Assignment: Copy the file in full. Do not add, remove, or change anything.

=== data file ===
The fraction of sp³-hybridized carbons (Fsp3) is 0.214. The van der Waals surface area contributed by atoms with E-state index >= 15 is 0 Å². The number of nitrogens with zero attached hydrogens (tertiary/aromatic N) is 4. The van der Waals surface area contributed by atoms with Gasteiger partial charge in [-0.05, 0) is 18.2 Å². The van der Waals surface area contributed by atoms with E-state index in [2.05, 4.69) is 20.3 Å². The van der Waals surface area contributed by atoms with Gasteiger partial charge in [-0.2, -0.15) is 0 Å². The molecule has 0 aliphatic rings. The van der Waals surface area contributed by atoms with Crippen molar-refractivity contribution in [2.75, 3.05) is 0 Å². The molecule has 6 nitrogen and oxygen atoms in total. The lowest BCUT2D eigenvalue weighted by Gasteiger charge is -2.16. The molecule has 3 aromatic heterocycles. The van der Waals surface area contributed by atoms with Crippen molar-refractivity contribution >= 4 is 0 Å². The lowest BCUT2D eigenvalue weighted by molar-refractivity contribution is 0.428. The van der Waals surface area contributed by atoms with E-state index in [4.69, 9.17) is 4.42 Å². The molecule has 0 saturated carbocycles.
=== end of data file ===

The fraction of sp³-hybridized carbons (Fsp3) is 0.214. The van der Waals surface area contributed by atoms with E-state index >= 15 is 0 Å². The number of nitrogens with zero attached hydrogens (tertiary/aromatic N) is 4. The van der Waals surface area contributed by atoms with Gasteiger partial charge in [-0.05, 0) is 18.2 Å². The van der Waals surface area contributed by atoms with E-state index in [2.05, 4.69) is 20.3 Å². The van der Waals surface area contributed by atoms with Gasteiger partial charge in [-0.2, -0.15) is 0 Å². The molecule has 0 aliphatic rings. The van der Waals surface area contributed by atoms with Crippen molar-refractivity contribution in [2.75, 3.05) is 0 Å². The molecule has 6 nitrogen and oxygen atoms in total. The lowest BCUT2D eigenvalue weighted by Gasteiger charge is -2.16. The molecule has 3 aromatic heterocycles. The van der Waals surface area contributed by atoms with Crippen molar-refractivity contribution >= 4 is 0 Å². The lowest BCUT2D eigenvalue weighted by molar-refractivity contribution is 0.428. The van der Waals surface area contributed by atoms with E-state index in [4.69, 9.17) is 4.42 Å². The molecule has 0 saturated carbocycles.